be much higher, and the motion of the balls should be smoother.
    4.  Press the Tab key to cycle GameClock to the next settings, which
        throttle the frame rate at 120 per second. Switch between Pygame and
        GameClock with the L key and compare the smoothness of the motion.
    5.  In GameClock mode with a CPU meter running press the W key to toggle
        Wait (GameClock uses time.wait()) and watch the effect on CPU usage.
    6.  Press the Tab key to watch how smoothness of motion is affected when
        the GameClock frame rate is throttled to 60 FPS, and again at 30.
        Note that at 30 FPS there is no apparent difference between
        GameClock and Pygame.
    7.  Press the Tab key again to view GameClock throttled to 6 UPS. Ball
        class implements two kinds of interpolation: motion, and screen edge
        collision. Use the P key to toggle screen edge prediction. Note
        that when Predict is on the balls behave well when colliding with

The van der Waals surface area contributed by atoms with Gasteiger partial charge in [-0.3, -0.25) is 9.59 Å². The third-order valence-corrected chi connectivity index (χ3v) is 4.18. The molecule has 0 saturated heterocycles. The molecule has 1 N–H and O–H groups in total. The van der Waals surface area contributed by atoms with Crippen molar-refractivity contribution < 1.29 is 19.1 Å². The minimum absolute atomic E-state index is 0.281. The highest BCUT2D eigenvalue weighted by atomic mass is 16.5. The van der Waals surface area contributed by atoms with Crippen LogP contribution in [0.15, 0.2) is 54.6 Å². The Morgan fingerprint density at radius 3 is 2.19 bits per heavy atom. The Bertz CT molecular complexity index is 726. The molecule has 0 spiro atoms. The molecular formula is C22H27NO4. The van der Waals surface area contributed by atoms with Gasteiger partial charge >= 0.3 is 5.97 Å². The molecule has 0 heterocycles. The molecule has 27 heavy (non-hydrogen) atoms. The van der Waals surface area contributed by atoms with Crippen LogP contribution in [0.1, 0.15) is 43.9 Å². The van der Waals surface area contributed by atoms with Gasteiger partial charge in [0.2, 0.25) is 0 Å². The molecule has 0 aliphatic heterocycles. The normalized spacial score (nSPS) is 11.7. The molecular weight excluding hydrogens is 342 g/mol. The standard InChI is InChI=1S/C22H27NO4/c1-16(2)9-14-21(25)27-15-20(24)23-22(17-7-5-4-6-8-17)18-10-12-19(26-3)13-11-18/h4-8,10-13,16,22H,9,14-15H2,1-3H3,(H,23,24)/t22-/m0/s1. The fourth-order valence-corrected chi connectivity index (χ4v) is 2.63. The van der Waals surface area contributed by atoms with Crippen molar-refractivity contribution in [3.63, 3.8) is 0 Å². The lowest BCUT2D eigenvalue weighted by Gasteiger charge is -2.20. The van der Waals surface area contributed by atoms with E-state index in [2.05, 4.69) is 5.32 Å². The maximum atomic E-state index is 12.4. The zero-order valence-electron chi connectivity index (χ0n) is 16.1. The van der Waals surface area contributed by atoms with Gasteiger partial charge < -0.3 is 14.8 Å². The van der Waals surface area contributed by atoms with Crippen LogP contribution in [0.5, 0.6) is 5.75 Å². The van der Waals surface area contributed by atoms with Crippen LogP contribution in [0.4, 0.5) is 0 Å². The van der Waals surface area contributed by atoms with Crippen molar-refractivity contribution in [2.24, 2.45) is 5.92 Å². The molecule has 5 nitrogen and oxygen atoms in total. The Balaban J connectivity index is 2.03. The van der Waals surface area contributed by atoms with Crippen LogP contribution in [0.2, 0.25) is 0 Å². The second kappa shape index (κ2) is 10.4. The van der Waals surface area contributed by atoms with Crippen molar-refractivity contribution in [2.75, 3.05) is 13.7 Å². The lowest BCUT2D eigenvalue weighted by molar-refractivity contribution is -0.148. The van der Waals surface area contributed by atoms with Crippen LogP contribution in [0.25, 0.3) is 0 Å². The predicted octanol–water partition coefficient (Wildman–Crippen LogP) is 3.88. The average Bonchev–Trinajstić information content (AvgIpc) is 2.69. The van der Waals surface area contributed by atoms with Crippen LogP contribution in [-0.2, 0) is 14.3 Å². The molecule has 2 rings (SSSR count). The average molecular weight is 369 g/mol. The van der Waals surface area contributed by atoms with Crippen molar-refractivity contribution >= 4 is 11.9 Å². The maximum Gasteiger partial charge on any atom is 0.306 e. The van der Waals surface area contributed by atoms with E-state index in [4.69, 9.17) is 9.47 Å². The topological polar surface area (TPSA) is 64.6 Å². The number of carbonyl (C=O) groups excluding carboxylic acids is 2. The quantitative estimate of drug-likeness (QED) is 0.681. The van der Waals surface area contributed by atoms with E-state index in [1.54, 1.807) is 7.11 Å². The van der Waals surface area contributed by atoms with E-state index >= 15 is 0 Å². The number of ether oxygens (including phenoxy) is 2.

screen edges. When Predict is off predict() assumes it will never
        change course, and update() snaps it back from the predicted
        position. The effect is visually jarring, and is visible even at
        higher frame rates.
    8.  Pressing K toggles whether collisions kill balls. It does not
        toggle collision detection. There is no appreciable difference here
        between Pygame and GameClock.
    9.  Pressing B creates 25 more balls.
    10. There are a couple gotchas with GameClock that have been called out
        in code comments. See update_gameclock().


This demo sends a ball careening about the window. It is probably not the
best usage for the GameClock class, but it provides a good basis for
demonstrating linear motion prediction, and salving an eyesore with some
judicious collision prediction.

You could certainly use the GameClock simply as a timer and FPS throttle,
but that only scratches the surface.

With an implementation like this demo you're deciding you want to update
some visual aspects of the game as often as possible, while time passes at a
slower, constant rate for the game mechanics. This is done by separating the
game mechanics routine from the display routine and calling them on
independent cycles. If the game mechanics are comparatively more costly in
computing power, there is potentially a lot of benefit in choosing to update
the mechanics at a much lower rate than updating frames for display.

Of course, in order to update the display meaningfully you need to modify
it. Otherwise you're seeing the same image posted repeatedly. But if the
display changes are waiting on game mechanics to post, you can only update
the display as fast as you can compute the entire world. This is where